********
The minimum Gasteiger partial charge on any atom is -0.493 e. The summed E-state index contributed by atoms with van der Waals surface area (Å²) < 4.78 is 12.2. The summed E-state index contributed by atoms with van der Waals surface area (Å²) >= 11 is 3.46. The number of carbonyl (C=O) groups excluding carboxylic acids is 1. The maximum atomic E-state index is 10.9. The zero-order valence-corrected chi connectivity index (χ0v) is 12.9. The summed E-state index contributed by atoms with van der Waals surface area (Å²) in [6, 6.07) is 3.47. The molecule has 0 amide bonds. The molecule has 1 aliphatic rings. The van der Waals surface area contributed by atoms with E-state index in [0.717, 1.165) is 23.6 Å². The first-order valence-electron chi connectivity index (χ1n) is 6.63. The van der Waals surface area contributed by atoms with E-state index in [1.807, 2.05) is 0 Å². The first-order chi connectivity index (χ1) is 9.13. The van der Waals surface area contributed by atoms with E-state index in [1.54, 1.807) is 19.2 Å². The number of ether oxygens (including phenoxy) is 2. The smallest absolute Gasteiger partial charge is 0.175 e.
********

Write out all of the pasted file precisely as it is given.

The minimum Gasteiger partial charge on any atom is -0.493 e. The summed E-state index contributed by atoms with van der Waals surface area (Å²) < 4.78 is 12.2. The summed E-state index contributed by atoms with van der Waals surface area (Å²) >= 11 is 3.46. The number of carbonyl (C=O) groups excluding carboxylic acids is 1. The maximum atomic E-state index is 10.9. The zero-order valence-corrected chi connectivity index (χ0v) is 12.9. The summed E-state index contributed by atoms with van der Waals surface area (Å²) in [6, 6.07) is 3.47. The molecule has 0 amide bonds. The molecule has 1 aliphatic rings. The van der Waals surface area contributed by atoms with E-state index in [0.717, 1.165) is 23.6 Å². The first-order valence-electron chi connectivity index (χ1n) is 6.63. The van der Waals surface area contributed by atoms with E-state index in [1.807, 2.05) is 0 Å². The first-order chi connectivity index (χ1) is 9.13. The van der Waals surface area contributed by atoms with E-state index in [1.54, 1.807) is 19.2 Å². The number of ether oxygens (including phenoxy) is 2. The smallest absolute Gasteiger partial charge is 0.175 e.